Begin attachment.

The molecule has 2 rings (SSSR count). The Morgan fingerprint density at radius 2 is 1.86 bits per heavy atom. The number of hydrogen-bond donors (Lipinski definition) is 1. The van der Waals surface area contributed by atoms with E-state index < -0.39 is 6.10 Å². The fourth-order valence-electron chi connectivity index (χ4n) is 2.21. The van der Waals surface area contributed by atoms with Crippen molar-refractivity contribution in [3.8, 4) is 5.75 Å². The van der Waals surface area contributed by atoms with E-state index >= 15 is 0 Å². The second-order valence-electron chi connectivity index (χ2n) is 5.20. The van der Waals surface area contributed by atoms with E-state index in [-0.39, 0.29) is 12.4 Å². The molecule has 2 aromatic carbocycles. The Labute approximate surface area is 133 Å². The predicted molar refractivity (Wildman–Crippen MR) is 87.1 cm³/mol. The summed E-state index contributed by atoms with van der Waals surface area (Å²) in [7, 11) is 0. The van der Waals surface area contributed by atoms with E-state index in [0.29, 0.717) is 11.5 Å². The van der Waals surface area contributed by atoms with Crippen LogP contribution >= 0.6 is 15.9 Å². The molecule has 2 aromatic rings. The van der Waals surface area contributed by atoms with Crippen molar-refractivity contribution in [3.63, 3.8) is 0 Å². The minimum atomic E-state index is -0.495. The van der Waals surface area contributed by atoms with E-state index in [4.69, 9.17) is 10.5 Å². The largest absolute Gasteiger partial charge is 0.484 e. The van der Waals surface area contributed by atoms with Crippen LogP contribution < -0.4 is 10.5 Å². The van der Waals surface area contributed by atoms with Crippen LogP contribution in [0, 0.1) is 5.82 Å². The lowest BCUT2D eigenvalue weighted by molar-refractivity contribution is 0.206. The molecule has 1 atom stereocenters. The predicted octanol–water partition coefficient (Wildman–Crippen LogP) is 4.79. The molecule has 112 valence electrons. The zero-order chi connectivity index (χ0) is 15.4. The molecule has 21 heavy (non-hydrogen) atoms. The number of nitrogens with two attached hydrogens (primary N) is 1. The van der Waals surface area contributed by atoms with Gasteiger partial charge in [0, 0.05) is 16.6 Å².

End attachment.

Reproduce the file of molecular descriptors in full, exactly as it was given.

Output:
The molecule has 2 rings (SSSR count). The Morgan fingerprint density at radius 2 is 1.86 bits per heavy atom. The number of hydrogen-bond donors (Lipinski definition) is 1. The van der Waals surface area contributed by atoms with E-state index < -0.39 is 6.10 Å². The fourth-order valence-electron chi connectivity index (χ4n) is 2.21. The van der Waals surface area contributed by atoms with Crippen molar-refractivity contribution in [3.8, 4) is 5.75 Å². The van der Waals surface area contributed by atoms with E-state index >= 15 is 0 Å². The second-order valence-electron chi connectivity index (χ2n) is 5.20. The van der Waals surface area contributed by atoms with E-state index in [-0.39, 0.29) is 12.4 Å². The molecule has 2 aromatic carbocycles. The Labute approximate surface area is 133 Å². The predicted molar refractivity (Wildman–Crippen MR) is 87.1 cm³/mol. The summed E-state index contributed by atoms with van der Waals surface area (Å²) in [7, 11) is 0. The van der Waals surface area contributed by atoms with E-state index in [0.29, 0.717) is 11.5 Å². The van der Waals surface area contributed by atoms with Crippen LogP contribution >= 0.6 is 15.9 Å². The molecule has 2 aromatic rings. The van der Waals surface area contributed by atoms with Crippen molar-refractivity contribution in [3.63, 3.8) is 0 Å². The minimum atomic E-state index is -0.495. The van der Waals surface area contributed by atoms with E-state index in [4.69, 9.17) is 10.5 Å². The largest absolute Gasteiger partial charge is 0.484 e. The van der Waals surface area contributed by atoms with Crippen LogP contribution < -0.4 is 10.5 Å². The van der Waals surface area contributed by atoms with Crippen LogP contribution in [0, 0.1) is 5.82 Å². The lowest BCUT2D eigenvalue weighted by molar-refractivity contribution is 0.206. The molecule has 1 atom stereocenters. The predicted octanol–water partition coefficient (Wildman–Crippen LogP) is 4.79. The molecule has 112 valence electrons. The zero-order chi connectivity index (χ0) is 15.4. The molecule has 21 heavy (non-hydrogen) atoms. The number of nitrogens with two attached hydrogens (primary N) is 1. The van der Waals surface area contributed by atoms with Gasteiger partial charge in [0, 0.05) is 16.6 Å².